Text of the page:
to their business. If they do, I'm saying they will continue to be a factor
to contend with.
Business is cyclic. Given enough time, the Japanese business machine will
fall victim to itself as well. The Japanese are riding on their high right
now. At that, they are only approaching the fall of an American giant. Not
a spectacular high point in the bigger picture. Let's wait and see how this
all unfolds. GM can still bring about their own ultimate demise - it's all
about management decisions.
IBM started moving to charge for mainframe support services about 1970
after settling a USA Gov lawsuit on bundling mainframe support services
in the rental price.
Most users rented IBM computers, but many did buy. Often they bought at
a discounted price after they had a computer for a few years.
Before the settlement with the USA Gov service income was low, but
after it gradually grew until it exceeded the hardware sales.
The net affect was an increase in IBM mainframe domination; certainly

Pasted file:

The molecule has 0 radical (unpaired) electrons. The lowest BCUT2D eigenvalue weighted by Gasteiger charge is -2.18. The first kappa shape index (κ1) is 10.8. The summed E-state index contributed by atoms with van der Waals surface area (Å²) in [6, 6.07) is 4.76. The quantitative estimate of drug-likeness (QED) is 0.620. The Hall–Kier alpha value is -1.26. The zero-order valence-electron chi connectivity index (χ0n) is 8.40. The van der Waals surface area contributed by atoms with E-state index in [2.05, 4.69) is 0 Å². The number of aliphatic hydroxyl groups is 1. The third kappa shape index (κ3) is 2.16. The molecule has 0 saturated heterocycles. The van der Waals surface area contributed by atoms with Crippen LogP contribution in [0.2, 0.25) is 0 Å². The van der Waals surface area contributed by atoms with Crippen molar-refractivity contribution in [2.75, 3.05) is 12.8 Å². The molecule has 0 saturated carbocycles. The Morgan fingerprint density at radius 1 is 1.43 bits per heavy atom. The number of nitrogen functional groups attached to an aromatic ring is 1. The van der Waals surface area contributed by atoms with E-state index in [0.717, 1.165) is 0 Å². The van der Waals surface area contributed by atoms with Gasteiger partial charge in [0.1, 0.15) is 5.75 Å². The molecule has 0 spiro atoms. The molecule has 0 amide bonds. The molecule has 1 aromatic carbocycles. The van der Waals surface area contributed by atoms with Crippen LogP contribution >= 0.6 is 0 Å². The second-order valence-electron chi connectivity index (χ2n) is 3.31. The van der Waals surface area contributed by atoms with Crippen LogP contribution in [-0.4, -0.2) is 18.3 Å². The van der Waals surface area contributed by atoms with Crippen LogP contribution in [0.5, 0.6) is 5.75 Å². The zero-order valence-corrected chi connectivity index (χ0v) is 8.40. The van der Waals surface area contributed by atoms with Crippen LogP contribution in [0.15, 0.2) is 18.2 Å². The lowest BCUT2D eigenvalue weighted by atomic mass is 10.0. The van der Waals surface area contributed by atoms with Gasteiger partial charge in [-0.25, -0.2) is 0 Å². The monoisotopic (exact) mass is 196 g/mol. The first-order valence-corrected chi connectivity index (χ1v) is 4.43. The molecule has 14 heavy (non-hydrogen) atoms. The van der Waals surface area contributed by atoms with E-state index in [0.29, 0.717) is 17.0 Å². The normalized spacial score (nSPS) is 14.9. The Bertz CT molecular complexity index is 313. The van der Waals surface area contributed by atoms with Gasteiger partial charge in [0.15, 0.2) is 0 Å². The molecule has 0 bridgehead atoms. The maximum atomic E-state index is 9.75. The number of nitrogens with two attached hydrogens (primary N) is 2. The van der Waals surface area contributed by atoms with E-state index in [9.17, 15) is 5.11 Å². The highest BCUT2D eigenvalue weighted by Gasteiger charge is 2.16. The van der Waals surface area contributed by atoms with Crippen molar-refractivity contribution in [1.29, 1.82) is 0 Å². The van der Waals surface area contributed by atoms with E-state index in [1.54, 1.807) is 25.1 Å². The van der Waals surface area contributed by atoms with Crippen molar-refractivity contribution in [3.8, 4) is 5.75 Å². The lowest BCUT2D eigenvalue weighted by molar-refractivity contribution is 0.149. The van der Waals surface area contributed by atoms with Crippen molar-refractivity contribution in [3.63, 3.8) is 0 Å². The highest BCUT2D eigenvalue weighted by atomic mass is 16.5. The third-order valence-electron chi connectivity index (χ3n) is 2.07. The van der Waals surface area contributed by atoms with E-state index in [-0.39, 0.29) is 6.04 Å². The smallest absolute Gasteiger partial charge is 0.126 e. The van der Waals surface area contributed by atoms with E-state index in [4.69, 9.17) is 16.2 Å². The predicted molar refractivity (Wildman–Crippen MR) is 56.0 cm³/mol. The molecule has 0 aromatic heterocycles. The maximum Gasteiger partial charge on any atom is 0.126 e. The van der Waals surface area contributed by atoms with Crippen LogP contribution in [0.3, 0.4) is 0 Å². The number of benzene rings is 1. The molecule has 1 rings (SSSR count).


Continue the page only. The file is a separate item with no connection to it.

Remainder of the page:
not the objective. It did result in an increase in independent software
I was there, both before and after the change in IBM bundling.
Get real. Many of GM and Ford models, as well as Korean brands, have been
higher rated by buyers in recent surveys than some of the so called superior
Japanese brands. The fact remains GM and Ford outsell all of the import
brands and they ALL, domestic and foreign, make some that are not up to
snuff on occasion. That is why they all have a warranty, even Rolls Royce.
The problem is too many buyers today expect the manufactures to fix their
car forever, for free ;)